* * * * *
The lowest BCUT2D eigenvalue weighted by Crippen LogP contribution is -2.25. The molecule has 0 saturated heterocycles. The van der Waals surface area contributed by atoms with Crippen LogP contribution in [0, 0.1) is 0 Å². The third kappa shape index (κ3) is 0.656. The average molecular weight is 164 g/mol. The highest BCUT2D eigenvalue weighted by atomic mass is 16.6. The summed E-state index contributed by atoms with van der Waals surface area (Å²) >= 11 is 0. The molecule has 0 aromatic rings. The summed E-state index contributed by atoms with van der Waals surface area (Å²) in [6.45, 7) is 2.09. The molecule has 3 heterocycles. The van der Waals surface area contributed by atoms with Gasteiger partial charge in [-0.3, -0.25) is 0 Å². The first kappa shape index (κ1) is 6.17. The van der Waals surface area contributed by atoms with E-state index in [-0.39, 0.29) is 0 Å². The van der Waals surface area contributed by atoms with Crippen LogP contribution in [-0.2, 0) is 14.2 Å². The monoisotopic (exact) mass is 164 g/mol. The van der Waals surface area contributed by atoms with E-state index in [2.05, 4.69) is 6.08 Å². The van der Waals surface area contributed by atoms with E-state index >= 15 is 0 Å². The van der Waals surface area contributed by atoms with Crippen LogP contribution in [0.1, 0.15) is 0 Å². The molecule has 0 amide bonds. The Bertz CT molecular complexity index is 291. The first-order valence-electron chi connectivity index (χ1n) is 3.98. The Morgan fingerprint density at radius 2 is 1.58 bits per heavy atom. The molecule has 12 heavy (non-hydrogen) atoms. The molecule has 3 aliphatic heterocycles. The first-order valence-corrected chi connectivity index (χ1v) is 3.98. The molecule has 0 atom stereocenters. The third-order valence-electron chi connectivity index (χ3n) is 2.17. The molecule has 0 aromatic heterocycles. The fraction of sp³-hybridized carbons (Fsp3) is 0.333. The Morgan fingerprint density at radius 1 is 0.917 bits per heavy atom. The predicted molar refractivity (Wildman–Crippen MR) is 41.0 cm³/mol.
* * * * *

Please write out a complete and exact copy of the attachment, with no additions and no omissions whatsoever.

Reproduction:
The lowest BCUT2D eigenvalue weighted by Crippen LogP contribution is -2.25. The molecule has 0 saturated heterocycles. The van der Waals surface area contributed by atoms with Crippen LogP contribution in [0, 0.1) is 0 Å². The third kappa shape index (κ3) is 0.656. The average molecular weight is 164 g/mol. The highest BCUT2D eigenvalue weighted by atomic mass is 16.6. The summed E-state index contributed by atoms with van der Waals surface area (Å²) >= 11 is 0. The molecule has 0 aromatic rings. The summed E-state index contributed by atoms with van der Waals surface area (Å²) in [6.45, 7) is 2.09. The molecule has 3 heterocycles. The van der Waals surface area contributed by atoms with Gasteiger partial charge in [-0.3, -0.25) is 0 Å². The first kappa shape index (κ1) is 6.17. The van der Waals surface area contributed by atoms with E-state index in [-0.39, 0.29) is 0 Å². The van der Waals surface area contributed by atoms with Crippen LogP contribution in [-0.2, 0) is 14.2 Å². The monoisotopic (exact) mass is 164 g/mol. The van der Waals surface area contributed by atoms with E-state index in [2.05, 4.69) is 6.08 Å². The van der Waals surface area contributed by atoms with E-state index >= 15 is 0 Å². The van der Waals surface area contributed by atoms with Crippen LogP contribution in [0.1, 0.15) is 0 Å². The molecule has 0 amide bonds. The Bertz CT molecular complexity index is 291. The first-order valence-electron chi connectivity index (χ1n) is 3.98. The Morgan fingerprint density at radius 2 is 1.58 bits per heavy atom. The molecule has 12 heavy (non-hydrogen) atoms. The molecule has 3 aliphatic heterocycles. The first-order valence-corrected chi connectivity index (χ1v) is 3.98. The molecule has 0 atom stereocenters. The third-order valence-electron chi connectivity index (χ3n) is 2.17. The molecule has 0 aromatic heterocycles. The fraction of sp³-hybridized carbons (Fsp3) is 0.333. The Morgan fingerprint density at radius 1 is 0.917 bits per heavy atom. The predicted molar refractivity (Wildman–Crippen MR) is 41.0 cm³/mol.